7. Claudia says:

    Well, your pix are lost today. Seems to be something going on. I finished piecing a UFO I started some years ago, and realized I stopped because I didn’t have the skills needed to finish. Now that I have tackled the problem from the past, I understand my quilting skills have grown to the point I could do what I needed to accomplish. Other times, you just need to give yourself permission to quit.

  8. I once “won” (?) when our local group counted up UFOs: I had the most?!! I finished 3 last winter. So that means there’s probably er …30 more…somewhere.?)
    I started a brand new stash-busting quilt as you go July 2. Almost done!!! (August 2 is my target finish date… should get off computer now!.)

  9. Iris Eickhoff says:

    I have a trunkful of UFO’s, so please sign me up.

  10. Deborah DeBerry says:

    I can’t count that high!!! In preparing for retirement, I took numerous classes to learn different techniques and learn how to quilt(piecing mainly). Since I had no time while working to work on each quilt from each class, EVERYTHING I have is UFO. I am now retired and looking forward to working on each project. I also feel as if I as still learning each class I take. Three weeks ago I took a tote class and finished it, and realized that it was the first time I had ever really quilted anything. Last Saturday I did another tote class and finished it, because it was a gift for my granddaughter born yesterday–second thing finished. I seem to be on a roll, I hope!!!! I will enjoy learning helpful aids from you to keep me going!! Thanks in advance.

  11. Joanna says:

    Off the top of my head I can count seven projects that are now UFO’s, so I will be reading your posts with great interest. For me I think motivation is the stopper because if I want something I finish it.

  12. Diann says:

    I have also found that I have “time” to do the things I really want to do. Such as, read this blog, glay games on Facebook and the compuer in general, read, watch TV and go to numerous group meetings, go out to eat, etc, etc. So there must be something about these UFOs that I don’t want to do. I will be waiting to see how this class goes. I am looking forward to it with great hope.

  13. Cheryl says:

    I have so many UFOs that it isn’t even funny. Everything from finished tops waiting to be quilted, to quilts waiting for borders, to stacks of finished blocks, to partially appliquéd wall hangings and so forth and so on. What I’d really like to finish first is a lap quilt for my dil so I’ll definitely be keeping an eye out for your next post.

  14. Trish M says:

    I, too, love to start things but am not so great at finishing. I love the look of hand quilting but hate how long it takes. So I am hoping that if I commit to following and trying some of your tips, I’ll be able to stick with the one I have started and get it finished up so that I can move on to a different project without feeling guilty!

  15. Jackie says:

    I have a long list of UFO’s and a stack of quilt tops too. I try to join any UFO challenges because any extra motivation always helps. I got my Farmer’s Wife Sampler quilt UFO made into a quilt top during a UFO challenge earlier this year. I’d like to get it quilted and finished because I’m keeping this one for our bed.

  16. Cathryn H. says:

    I have joined the UFO Challenge in my local quilt guild. We each, those of us who joined in, made a list of our UFO’s. At each guild meeting, we turn in our completed quilt – which must be finished, bound and labeled. While a hanging sleeve is optional, everything else must be completed when turned in. To actually have someone who teaches a class on UFO finishing is a boon to quilters everywhere. I have more than I put on my list, but I’m not starting more than one or two new for every 4-5 I finish. So I’m making slow progress.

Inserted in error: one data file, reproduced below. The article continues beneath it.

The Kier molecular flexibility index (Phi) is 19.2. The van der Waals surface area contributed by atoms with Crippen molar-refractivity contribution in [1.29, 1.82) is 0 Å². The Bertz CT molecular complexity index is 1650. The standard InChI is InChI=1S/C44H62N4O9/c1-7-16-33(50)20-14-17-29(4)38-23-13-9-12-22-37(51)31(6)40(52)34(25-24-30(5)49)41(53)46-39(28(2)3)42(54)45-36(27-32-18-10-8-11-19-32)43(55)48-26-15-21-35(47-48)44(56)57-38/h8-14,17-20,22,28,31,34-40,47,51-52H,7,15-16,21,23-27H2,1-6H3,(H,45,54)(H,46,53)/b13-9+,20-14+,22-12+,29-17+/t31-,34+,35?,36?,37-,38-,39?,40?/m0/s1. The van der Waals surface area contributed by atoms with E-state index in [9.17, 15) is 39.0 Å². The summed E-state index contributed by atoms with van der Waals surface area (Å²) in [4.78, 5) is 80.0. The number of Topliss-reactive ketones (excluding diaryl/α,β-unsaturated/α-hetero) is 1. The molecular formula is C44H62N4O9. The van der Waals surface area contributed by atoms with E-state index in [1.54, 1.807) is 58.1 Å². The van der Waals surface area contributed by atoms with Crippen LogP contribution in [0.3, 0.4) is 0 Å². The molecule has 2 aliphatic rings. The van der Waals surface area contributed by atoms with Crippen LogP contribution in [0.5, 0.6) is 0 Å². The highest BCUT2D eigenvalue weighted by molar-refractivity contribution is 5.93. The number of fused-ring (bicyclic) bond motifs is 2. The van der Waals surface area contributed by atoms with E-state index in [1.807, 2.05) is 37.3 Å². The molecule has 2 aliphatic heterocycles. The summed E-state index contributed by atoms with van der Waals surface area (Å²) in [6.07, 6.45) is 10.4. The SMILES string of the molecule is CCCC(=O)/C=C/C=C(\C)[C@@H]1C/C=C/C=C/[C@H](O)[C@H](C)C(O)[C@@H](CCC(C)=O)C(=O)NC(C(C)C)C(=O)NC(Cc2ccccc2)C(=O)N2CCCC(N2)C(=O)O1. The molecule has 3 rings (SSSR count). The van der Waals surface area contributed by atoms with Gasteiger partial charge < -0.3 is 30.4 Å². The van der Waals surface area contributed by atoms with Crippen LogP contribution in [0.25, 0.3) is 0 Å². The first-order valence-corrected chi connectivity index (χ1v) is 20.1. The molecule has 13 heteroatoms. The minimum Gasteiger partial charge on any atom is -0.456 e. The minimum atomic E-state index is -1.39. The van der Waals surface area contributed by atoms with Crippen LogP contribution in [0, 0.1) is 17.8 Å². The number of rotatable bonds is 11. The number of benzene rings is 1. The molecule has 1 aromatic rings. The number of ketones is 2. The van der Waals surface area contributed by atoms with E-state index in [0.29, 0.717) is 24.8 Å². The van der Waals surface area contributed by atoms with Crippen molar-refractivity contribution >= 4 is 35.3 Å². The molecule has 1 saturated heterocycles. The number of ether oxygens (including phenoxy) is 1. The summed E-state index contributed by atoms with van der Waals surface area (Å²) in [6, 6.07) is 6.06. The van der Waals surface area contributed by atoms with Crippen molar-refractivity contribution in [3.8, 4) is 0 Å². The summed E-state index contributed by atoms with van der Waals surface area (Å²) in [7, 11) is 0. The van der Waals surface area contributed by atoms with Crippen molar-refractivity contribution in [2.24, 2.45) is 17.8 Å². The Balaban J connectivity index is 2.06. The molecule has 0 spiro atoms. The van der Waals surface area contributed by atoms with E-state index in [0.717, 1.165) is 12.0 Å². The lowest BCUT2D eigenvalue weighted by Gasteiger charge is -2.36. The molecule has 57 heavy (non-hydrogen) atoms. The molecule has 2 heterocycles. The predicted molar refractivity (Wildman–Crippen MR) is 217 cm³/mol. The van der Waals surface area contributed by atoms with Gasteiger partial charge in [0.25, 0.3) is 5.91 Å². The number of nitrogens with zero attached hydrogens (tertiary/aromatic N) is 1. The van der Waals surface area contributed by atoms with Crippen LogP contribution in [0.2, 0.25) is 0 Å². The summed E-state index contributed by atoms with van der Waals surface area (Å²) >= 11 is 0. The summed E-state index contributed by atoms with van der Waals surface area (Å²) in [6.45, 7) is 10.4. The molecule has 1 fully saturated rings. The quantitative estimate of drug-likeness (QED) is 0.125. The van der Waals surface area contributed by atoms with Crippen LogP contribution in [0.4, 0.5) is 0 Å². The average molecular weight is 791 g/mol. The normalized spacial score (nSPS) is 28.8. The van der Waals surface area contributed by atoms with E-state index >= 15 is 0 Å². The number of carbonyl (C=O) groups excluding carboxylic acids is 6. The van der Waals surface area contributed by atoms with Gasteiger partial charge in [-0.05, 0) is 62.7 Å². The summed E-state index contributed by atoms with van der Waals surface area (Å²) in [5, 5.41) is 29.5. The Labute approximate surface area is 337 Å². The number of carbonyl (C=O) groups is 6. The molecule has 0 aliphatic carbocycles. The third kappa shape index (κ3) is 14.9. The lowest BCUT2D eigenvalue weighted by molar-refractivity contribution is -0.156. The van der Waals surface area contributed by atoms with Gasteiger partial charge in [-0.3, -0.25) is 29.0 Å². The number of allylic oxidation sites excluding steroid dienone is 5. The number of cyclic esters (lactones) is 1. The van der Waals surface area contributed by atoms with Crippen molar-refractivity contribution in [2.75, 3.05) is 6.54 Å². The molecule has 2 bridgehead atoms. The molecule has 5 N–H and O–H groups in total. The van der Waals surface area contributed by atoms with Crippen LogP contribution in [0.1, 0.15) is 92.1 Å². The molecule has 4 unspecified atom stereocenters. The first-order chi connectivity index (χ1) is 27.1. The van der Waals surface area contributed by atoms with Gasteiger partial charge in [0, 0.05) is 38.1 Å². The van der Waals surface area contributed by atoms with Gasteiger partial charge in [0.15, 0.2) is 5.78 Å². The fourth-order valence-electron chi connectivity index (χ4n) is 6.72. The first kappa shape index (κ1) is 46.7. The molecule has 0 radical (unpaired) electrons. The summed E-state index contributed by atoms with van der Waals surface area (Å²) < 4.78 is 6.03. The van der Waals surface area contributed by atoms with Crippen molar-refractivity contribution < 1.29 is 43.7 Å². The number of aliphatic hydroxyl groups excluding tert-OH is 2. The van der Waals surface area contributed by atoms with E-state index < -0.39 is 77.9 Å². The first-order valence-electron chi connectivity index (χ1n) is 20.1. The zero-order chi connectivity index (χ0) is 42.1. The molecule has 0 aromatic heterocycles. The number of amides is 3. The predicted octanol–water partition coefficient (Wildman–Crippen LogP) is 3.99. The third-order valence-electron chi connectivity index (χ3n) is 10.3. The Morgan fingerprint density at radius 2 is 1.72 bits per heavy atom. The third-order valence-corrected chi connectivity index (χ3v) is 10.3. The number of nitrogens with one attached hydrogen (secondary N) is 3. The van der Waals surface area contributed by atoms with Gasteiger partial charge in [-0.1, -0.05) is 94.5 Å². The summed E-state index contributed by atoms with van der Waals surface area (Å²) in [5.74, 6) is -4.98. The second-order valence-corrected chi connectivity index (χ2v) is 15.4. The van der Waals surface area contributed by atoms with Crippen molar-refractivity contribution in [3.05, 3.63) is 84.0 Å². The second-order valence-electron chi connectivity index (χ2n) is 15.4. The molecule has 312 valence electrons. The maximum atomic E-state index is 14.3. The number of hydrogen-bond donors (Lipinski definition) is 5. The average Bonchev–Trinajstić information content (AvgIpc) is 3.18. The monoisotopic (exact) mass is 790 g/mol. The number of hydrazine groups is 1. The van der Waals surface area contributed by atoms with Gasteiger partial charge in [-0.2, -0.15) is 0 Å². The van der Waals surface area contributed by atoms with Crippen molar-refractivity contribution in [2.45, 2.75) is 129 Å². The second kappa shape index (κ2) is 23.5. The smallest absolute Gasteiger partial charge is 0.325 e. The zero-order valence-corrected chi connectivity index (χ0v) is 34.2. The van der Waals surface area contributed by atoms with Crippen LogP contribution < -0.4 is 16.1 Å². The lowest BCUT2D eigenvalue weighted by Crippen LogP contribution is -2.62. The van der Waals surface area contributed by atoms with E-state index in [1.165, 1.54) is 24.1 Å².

17. Looking forward to your hints. Thanks! I love finishing projects that are “vintage.”

  18. Diann says:

    I am a great starter and a very poor finisher. It’s not that I don’t finish, but sometimes it takes a very, very long time. I once listed all my UFO’s and was so surprised that I had 60 quilts in progress. And that did not count any knitting, crocheting, redwork, or beading projects that I had started. I have since given some of it away and feel better. But there is still a lot to do. I will need to quilt 40 hours a week until age 132 to get all this finished.

  19. Betty Evans says:

    I have lots of UFOs too. Like someone else mentioned, they were started in classes or retreats and when they got too big to work on there I quit. Also have a Dear Jane in progress! Need motivation.

  20. Rachelle says:

    I need to finish our bed quilt, unfortunately I promised eldest one for him first so have to get that started and finished before we get one!

  21. Pam Spell says:

    Here are a couple of ideas to help conquer some of your UFOs. If you have an orphan block, say you signed up for a class, but had to drop it after the first or second time, make it into a tote bag for a friend’s birthday coming up. If it’s something you’ve just fallen out of like with it, but there’s not really anything wrong with it, think of who might really like and appreciate it. Make up that quilt to give to them. If they aren’t a quilter, they’ll never notice the things that seem like glaring imperfections to you. This is a great way to honor a pastor’s wife or a co-worker. Another thing to do with both orphan blocks and things you’ve fallen out of like with is to simply give the blocks away to a local quilt group, but check with them first; they are not a Goodwill box! I had a year’s worth of blocks from a Saturday block of the month that I knew in my heart I wouldn’t finish. I didn’t really like the colors, but signed up for it because of the friendship/fellowship angle. One of my quilting buddies was glad to get them and used them for a raffle quilt for her Race for the Cure team. Other abandoned projects have been embraced by the quilt group to use as charity quilts, some for children, others for the Crisis Center, some for soldiers. Sometimes the ready made blocks can really give them a leg up on getting a quilt together in a hurry.